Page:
January 7, 2015. We have come out on the other side of winter solstice, and know that the hours of daylight are lengthening, though we can’t feel it quite yet. The CMV counts are down to “8” copies of the virus and the symptoms that raged through me in November and early December are gone. Not forgotten, certainly… but the will to be healthy is strong and I make it my business to build a wall between that time and this time.
I spent a lot of time with my journal this year, and it reflects my travels to Alaska, around the islands, and to Portland –along with notations from visits to the doctor: “CMV numbers up, start back on gancyclovir”, “Heart effusion size is reducing”, “endoscopy shows moderate inflammation”, “lymphocytes up”, “anemia has returned”, kidneys spilling protein” and so on. In between I write notes from Naturalist classes, prescriptions to myself (more exercise! Less sugar! Etc), and references to adoptive cell therapy, which is the latest idea the SCCA is suggesting—that I go to Houston and get a T-cell CMV-specific infusion to help my body fight this pervasive side effect of losing my immune system.
At the end of the 2014, I re-read this faithful journal. And once again, the analogy to The Hobbit and Lord of the Rings seems to fit. Put aside any critic’s voice about the movies…that’s not what I am talking about. I am talking about actually being the Hobbit, whether Frodo or Bilbo, though Frodo’s journey seems closer to mine. Loving the simple joys of life and home, pulled out into a dark and dangerous passage through threatening landscapes, longing for the beauty and comforts of the Shire, but going forth because it’s the only thing that can be done. And triumphing. The littlest being in Middle Earth, triumphs. Saves the whole kingdom, really. For me, the kingdom of Shann Weston was in grave jeopardy. The little Hobbit soul triumphed.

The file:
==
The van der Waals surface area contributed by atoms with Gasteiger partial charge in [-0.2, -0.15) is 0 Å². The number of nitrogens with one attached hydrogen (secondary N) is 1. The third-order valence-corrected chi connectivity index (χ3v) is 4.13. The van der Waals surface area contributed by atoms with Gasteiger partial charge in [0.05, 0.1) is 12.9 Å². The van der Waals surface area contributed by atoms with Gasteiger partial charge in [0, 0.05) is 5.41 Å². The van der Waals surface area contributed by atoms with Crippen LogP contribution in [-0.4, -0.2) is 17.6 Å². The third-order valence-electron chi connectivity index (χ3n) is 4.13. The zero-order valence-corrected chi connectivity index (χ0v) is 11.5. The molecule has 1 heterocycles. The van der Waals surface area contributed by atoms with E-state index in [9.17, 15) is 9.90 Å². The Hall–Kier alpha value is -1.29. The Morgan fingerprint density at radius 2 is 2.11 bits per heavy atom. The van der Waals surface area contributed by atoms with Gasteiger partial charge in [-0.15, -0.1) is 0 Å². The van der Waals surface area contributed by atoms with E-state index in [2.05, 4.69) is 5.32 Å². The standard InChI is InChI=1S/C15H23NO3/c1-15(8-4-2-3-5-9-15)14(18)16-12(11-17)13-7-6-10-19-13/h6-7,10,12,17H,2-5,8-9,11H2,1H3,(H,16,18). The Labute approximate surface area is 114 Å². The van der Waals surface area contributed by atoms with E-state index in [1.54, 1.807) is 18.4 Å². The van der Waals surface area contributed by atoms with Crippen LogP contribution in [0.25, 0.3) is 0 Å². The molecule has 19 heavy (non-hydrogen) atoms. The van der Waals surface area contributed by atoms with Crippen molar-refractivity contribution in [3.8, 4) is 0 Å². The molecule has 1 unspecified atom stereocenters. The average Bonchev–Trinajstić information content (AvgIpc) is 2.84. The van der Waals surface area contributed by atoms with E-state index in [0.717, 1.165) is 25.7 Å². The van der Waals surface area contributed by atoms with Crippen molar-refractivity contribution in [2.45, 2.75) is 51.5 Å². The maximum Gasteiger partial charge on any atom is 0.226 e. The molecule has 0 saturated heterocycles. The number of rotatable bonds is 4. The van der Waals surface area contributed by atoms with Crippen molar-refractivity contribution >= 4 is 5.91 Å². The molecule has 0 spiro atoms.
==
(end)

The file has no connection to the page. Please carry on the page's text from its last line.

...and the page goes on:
And now, like both Hobbits, I recount my adventures and look back on the journey and see the unlikely fighter that hazarded the heat of many battles. The Hobbit is a survivor. When I looked back on November’s sickness, I wrote “The Hobbit falls down the long scary ridge of loose rock. And it is a hard hike back up. I am still not all the way up at the top but I am on firm ground, walking by myself.” When I think of my 64 amazing years on earth, I think this episode is small, compared to that.
I see all the ways now that this illness mended and healed as well as tore through and damaged my life. So much of this was because of Steve, Mariya and Elena and my friends. Yes, I had my companions through the dark landscape, like Frodo. No one could do it by themselves.
It is time. Before anything else happens, we are off. Like thieves in the night, I said before. Off we go to Mexico tomorrow! We had a wonderful Christmas with the family and many walks and visits with friends. But the dark, cold days are rough on this still healing body. So much time inside. We are infinitely pleased to be able to go, even on a shortened timeframe. To sit in the heat and soak up its curative energy, walk on the beach along the magnificent ocean, and watch sunsets with friends, that’s what I most definitely need now, after nearly two years of the fight, and way too many doctor visits. I love the elemental life—close contact with the earth and sky—and Mexico is the expert in giving me that.